Seal, Kent

From Wikipedia, the free encyclopedia
Jump to: navigation, search
Not to be confused with Deal, Kent.
Seal
Seal High Street.jpg
A view along Seal High Street
Seal is located in Kent
Seal
Seal
 Seal shown within Kent
Population 2,491 [1]
OS grid reference TQ549567
Civil parish Seal
District Sevenoaks
Shire county Kent
Region South East
Country England
Sovereign state United Kingdom
Post town SEVENOAKS
Postcode district TN15
Dialling code 01732
Police Kent
Fire Kent
Ambulance South East Coast
EU Parliament South East England
UK Parliament Sevenoaks
List of places
UK
England
Kent

Coordinates: 51°17′18″N 0°13′20″E / 51.2882°N 0.2223°E / 51.2882; 0.2223

Seal is a village and civil parish in the Sevenoaks district of Kent, England. The parish is located in the valley between the North Downs and the Greensand ridge, and to the north-east of the town of Sevenoaks in West Kent.

The village, on the A25 road, although ancient, is fast becoming part of the built-up area of Sevenoaks.

History[edit]

In early documents the name of the village is often given as 'Sele', 'Sale', 'Zela' or 'La Sela'. Until recently it was thought to come from the French word 'salle' meaning a hall but there is no evidence to support this. Etymologists suggest that the name of the village could have come from the Anglo-Saxon word 'sole' or 'sol' meaning a 'muddy slough, wallowing place' or a 'muddy pond that overflows'. Seal still has a pond at the fork at the bottom of Park Lane which tends to overflow at the present day. Another possibility is Anglo-Saxon sēale = "group of sallow trees".

'Seal: The History of a Parish' by Jean Fox, David Williams and Peter Mountfield, published by Philimores in 2007, gives comprehensive coverage of the village's history.

St Peter and St Paul's church

Seal's church, the oldest parts of which date from the 13th Century, is dedicated to St Peter and St Paul and is a grade I listed building.[2] The ecclesiastical parish only became separate from Kemsing in 1874, although there may well have been a Saxon church on the site of the present building. Visitors to the church, which is normally open during the day, can pick up a free guide leaflet pointing out features of interest. There are more details on the church website, and a page for family historians with some records of burials and baptisms at the church (not complete) and information about where to find others.

Today, the ecclesiastical parish boundary meanders north of the village along the Guzzlebrook stream and extends south through the village, bounded on the eastern side by Watery Lane, Seal Chart, and Ash Platt Road to the west. It follows the course of Park Lane, Chance Wood, Grove Road, through Godden Green, bounded at the south by the junction of Bitchet Green Road at Fawke Common.[3]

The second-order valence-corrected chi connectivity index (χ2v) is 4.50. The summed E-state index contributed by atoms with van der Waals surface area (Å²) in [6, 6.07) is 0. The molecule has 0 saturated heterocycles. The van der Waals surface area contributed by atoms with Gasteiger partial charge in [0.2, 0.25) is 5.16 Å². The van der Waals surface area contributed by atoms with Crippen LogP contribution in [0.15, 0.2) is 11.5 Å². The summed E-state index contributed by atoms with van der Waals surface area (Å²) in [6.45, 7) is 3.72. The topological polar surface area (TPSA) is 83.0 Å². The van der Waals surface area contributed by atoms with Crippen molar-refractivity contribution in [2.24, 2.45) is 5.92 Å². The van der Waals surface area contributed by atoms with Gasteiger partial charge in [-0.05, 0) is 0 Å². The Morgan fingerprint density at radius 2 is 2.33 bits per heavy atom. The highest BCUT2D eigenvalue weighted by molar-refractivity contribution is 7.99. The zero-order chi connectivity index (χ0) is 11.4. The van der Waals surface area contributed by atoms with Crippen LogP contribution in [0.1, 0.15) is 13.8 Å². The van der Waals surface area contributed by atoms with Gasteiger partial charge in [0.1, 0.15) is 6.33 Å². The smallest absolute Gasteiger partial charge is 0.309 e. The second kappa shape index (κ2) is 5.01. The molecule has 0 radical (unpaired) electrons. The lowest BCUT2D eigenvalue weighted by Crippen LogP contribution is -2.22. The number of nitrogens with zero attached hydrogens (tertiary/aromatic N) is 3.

Seal was recorded in the Domesday Book in 1086.

Village facilities[edit]

Seal retains a village library which is operated by Kent County Council; the library offers telecottage services.

There are three community halls in the village; Seal Pavilion, Seal Village Hall, and Seal Church Hall.

Along the High Street there are a variety of shops, businesses, and restaurants.

There is only one pub now in Seal. "The Five Bells" in Church Street is managed by Shepherd Neame Brewery and is open every day. The name for the pub comes from the fact that there were originally five bells installed in the belltower at St Peter & St Paul's Church, given its close proximity to the church (there are now six bells installed in the belltower).

Seal Recreation Ground (locally known as the Rec) lies to the west of the village and offers public amenity space for sports and leisure activities. During the summer months various events are held on the Rec, such as the SealFest Music Festival day and Big Lunch events.

Public transport[edit]

There are several bus routes that connect Seal with surrounding villages and towns. The Arriva 308 bus connects the village with Sevenoaks station, Bat & Ball, Borough Green, Meopham and Gravesend. The Arriva 452 bus connects the village with Kemsing, Sevenoaks station, and Dunton Green. An extended service of this route is operated by Go Coach on Saturdays. There are also some infrequent bus services, such as the Go Coach 404,[4] connecting Seal to Shipbourne, Plaxtol, Ivy Hatch (for Ightham Mote), Stone Street, Kippington, Ide Hill, and Edenbridge. There are currently no buses serving Seal on Sundays or public holidays, also there are no direct buses to Otford Sainsbury's. The closest railway stations to the village are at Bat & Ball and Kemsing.

Nearest settlements[edit]

References[edit]

  1. ^ [1][dead link]
  2. ^ "Name: CHURCH OF ST PETER AND ST PAUL List entry Number: 1243497". English Heritage. Retrieved 10 August 2014. 
  3. ^ "Seal: St Peter & St Paul, Seal - Kent | Diocese of Rochester". Achurchnearyou.com. 2014-02-24. Retrieved 2016-07-27. 
  4. ^ "Bus Information : 404 - Shipbourne and Plaxtol to Sevenoaks and Edenbridge". Go-coach.co.uk. Retrieved 2016-07-27. 

External links[edit]

Media related to Seal, Kent at Wikimedia Commons